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Page ix - ALL history," said the lamented master Maitland, in a memorable epigram, "is but a seamless web; and he who endeavors to tell but a piece of it must feel that his first sentence tears the fabric." This seamless web of our own legal history unites us inseparably to the history of Western and Southern Europe. Our main interest must naturally center on deciphering the pattern which lies directly before us, — that of -the Anglo-American law. But in tracing the warp and woof of its structure we are...
Page vii - I might instance in other professions the obligation men lie under of applying themselves to certain parts of History; and I can hardly forbear doing it in that of the Law, — in its nature the noblest and most beneficial to mankind, in its abuse and debasement the most sordid and the most pernicious.
Page ii - Chief Justice of the Court of Appeals at Breslau, with a chapter by E. GLASSON, late of the University of Paris. Translated by ROBERT W. MILLAR, of Northwestern University. $4.00 net.
Page ii - NY $4.50 net. V. HISTORY OF CONTINENTAL CRIMINAL PROCEDURE. By A. ESMEIN, Professor in the University of Paris, with chapters by FRANCOIS GARRAUD, of the University of Lyon, and CJA MITTERMAIER, late of the University of Heidelberg.
Page 791 - Blomfield, upon condition, nevertheless, that her son John should pay to her other son William the sum of 200/. within a year and a day after the death of her husband, in case William should then be living and twenty-one years of age; but in case William should then be under twenty-one years of age, her will was, that the sum of 200/. should be paid him as soon as he came to the age of twenty-one years. But in case neither of her sons should be living at the decease...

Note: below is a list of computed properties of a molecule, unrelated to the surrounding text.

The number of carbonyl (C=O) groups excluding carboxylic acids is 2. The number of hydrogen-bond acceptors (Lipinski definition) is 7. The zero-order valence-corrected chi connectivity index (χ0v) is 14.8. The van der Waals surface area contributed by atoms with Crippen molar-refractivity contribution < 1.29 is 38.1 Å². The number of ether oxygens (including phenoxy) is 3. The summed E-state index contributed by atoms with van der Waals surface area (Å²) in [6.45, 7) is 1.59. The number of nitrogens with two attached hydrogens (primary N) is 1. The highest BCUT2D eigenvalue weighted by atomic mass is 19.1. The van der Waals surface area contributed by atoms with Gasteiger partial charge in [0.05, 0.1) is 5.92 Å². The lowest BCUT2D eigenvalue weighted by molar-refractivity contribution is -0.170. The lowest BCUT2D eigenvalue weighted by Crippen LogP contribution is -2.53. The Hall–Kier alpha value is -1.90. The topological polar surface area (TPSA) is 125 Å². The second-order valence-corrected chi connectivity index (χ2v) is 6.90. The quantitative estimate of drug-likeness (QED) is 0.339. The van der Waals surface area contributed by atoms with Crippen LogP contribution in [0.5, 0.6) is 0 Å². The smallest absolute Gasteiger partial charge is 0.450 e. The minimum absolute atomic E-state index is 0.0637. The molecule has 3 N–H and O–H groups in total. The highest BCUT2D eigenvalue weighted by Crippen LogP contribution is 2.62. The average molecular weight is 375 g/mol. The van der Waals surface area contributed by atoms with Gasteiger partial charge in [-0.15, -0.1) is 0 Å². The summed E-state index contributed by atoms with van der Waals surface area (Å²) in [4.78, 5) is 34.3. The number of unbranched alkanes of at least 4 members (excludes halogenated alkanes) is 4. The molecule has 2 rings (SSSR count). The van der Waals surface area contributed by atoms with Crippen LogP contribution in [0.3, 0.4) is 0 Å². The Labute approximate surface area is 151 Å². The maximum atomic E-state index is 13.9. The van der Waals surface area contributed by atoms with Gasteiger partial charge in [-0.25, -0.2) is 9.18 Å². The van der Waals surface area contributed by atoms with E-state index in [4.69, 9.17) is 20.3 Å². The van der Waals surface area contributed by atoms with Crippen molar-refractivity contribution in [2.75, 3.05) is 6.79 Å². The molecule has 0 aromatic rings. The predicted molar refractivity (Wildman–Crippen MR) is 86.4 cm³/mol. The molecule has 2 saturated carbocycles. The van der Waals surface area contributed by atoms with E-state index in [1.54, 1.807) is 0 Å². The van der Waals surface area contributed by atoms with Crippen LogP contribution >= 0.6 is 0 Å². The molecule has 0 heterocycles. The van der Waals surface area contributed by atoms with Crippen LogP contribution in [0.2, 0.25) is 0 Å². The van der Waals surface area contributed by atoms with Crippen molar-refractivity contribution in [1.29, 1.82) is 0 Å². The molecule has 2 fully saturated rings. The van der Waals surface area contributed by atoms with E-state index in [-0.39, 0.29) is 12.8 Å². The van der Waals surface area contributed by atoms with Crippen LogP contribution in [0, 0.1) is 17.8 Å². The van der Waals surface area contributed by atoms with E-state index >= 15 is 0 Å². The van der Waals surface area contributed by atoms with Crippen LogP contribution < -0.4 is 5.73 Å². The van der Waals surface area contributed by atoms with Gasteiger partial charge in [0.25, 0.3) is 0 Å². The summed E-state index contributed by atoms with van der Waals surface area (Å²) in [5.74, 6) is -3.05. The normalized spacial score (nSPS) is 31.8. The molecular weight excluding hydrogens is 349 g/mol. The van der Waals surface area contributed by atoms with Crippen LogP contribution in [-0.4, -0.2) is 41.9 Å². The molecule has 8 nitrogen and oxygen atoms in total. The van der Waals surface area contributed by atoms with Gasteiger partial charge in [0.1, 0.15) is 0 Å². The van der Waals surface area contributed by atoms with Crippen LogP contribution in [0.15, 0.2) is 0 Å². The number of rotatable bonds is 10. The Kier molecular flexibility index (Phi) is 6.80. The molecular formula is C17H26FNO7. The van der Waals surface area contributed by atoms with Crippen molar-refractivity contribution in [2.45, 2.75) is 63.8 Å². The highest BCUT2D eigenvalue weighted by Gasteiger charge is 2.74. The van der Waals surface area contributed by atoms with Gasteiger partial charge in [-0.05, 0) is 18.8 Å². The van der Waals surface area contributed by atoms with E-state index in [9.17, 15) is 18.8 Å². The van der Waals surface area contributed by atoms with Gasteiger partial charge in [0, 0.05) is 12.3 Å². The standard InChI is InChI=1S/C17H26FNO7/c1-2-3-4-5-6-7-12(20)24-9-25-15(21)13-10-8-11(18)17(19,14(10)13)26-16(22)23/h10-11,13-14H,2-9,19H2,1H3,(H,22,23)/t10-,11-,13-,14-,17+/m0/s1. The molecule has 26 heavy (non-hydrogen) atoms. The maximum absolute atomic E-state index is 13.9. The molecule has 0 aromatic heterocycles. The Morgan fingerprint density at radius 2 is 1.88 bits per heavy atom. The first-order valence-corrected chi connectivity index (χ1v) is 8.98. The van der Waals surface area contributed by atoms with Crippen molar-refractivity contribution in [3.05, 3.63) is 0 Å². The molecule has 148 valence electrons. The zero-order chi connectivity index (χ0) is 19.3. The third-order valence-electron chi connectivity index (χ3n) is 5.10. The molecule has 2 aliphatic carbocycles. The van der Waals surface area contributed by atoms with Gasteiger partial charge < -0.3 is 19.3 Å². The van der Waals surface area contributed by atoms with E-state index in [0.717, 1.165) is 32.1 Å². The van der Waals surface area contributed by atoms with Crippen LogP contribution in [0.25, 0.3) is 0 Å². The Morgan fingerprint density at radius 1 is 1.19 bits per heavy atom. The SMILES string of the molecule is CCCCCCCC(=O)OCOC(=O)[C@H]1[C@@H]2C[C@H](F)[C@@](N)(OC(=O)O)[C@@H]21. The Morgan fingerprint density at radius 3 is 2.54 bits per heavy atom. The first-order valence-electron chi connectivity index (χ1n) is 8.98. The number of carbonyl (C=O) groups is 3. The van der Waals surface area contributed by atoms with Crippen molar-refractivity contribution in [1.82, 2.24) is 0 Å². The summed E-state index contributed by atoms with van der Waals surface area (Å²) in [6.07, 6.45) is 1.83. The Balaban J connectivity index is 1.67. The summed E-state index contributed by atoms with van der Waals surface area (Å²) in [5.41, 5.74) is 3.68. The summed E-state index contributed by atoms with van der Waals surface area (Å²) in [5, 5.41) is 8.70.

Page 33 - Agri pro numero cultorum ab universis in vices occupantur, quos mox inter se secundum dignationem partiuntur : facilitatem partiendi camporum spatia praestant. Arva per annos mutant : et superest ager...
Page vii - There will be none such any more, till, in some better age, true ambition, or the love of fame, prevails over avarice ; and till men find leisure and encouragement to prepare themselves for the exercise of this profession by climbing up to the vantage ground...
Page vii - Science, instead of grovelling all their lives below, in a mean but gainful application of all the little arts of chicane. Till this happen, the profession of the law will scarce deserve to be ranked among the learned professions. And whenever it happens, one of the vantage grounds to which men must climb, is Metaphysical, and the other, Historical Knowledge. HENRY ST. JOHN, Viscount BOLINGBROKE, Letters on the Study of History (1739). Whoever brings a fruitful idea to any branch of knowledge, or...
Page vii - Letters on the Study of History (1739). Whoever brings a fruitful idea to any branch of knowledge, or rends the veil that seems to sever one portion from another, his name is written in the Book among the builders of the Temple. For an English lawyer it is hardly too much to say that the methods which Oxford invited Sir Henry Maine to demonstrate, in this chair of Historical and Comparative Jurisprudence, have revolutionised our legal history and largely transformed our current text-books.—Sir...
Page vii - ... so my Lord Bacon calls it— of science, instead of groveling all their lives below in a mean but gainful application to all the little arts of chicane. Till this happen, the profession of the law will scarce deserve to be ranked among the learned professions; and, whenever it happens, one of the vantage-grounds to which men must climb is metaphysical, and the other historical, knowledge.